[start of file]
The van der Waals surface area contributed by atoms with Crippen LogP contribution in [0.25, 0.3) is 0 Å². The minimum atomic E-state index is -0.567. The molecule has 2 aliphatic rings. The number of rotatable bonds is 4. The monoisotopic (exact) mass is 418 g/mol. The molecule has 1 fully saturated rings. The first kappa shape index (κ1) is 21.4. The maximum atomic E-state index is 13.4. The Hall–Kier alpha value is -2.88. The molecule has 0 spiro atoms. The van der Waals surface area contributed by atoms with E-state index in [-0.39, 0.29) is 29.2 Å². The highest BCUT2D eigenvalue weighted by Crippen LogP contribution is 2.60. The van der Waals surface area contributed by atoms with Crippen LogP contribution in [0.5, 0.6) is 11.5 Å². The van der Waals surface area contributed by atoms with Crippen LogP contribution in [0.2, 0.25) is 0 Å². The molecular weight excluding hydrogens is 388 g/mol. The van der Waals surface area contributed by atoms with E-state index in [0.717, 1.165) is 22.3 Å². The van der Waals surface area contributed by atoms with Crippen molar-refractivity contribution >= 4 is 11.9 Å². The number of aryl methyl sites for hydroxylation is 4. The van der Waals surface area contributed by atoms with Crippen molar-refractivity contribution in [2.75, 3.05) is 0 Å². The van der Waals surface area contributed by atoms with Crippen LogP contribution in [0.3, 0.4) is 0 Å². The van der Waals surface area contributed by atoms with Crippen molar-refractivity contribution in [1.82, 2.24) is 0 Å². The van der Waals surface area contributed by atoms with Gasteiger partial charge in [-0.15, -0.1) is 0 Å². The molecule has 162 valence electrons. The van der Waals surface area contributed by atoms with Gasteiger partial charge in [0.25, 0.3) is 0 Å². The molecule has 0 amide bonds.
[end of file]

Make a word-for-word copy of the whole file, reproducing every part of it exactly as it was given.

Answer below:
The van der Waals surface area contributed by atoms with Crippen LogP contribution in [0.25, 0.3) is 0 Å². The minimum atomic E-state index is -0.567. The molecule has 2 aliphatic rings. The number of rotatable bonds is 4. The monoisotopic (exact) mass is 418 g/mol. The molecule has 1 fully saturated rings. The first kappa shape index (κ1) is 21.4. The maximum atomic E-state index is 13.4. The Hall–Kier alpha value is -2.88. The molecule has 0 spiro atoms. The van der Waals surface area contributed by atoms with E-state index in [-0.39, 0.29) is 29.2 Å². The highest BCUT2D eigenvalue weighted by Crippen LogP contribution is 2.60. The van der Waals surface area contributed by atoms with Crippen LogP contribution in [0.5, 0.6) is 11.5 Å². The van der Waals surface area contributed by atoms with Crippen LogP contribution in [0.2, 0.25) is 0 Å². The molecular weight excluding hydrogens is 388 g/mol. The van der Waals surface area contributed by atoms with E-state index in [0.717, 1.165) is 22.3 Å². The van der Waals surface area contributed by atoms with Crippen molar-refractivity contribution >= 4 is 11.9 Å². The number of aryl methyl sites for hydroxylation is 4. The van der Waals surface area contributed by atoms with Crippen molar-refractivity contribution in [2.75, 3.05) is 0 Å². The van der Waals surface area contributed by atoms with Crippen LogP contribution in [0.3, 0.4) is 0 Å². The van der Waals surface area contributed by atoms with Crippen molar-refractivity contribution in [1.82, 2.24) is 0 Å². The van der Waals surface area contributed by atoms with Gasteiger partial charge in [-0.15, -0.1) is 0 Å². The molecule has 162 valence electrons. The van der Waals surface area contributed by atoms with Gasteiger partial charge in [0.25, 0.3) is 0 Å². The molecule has 0 amide bonds.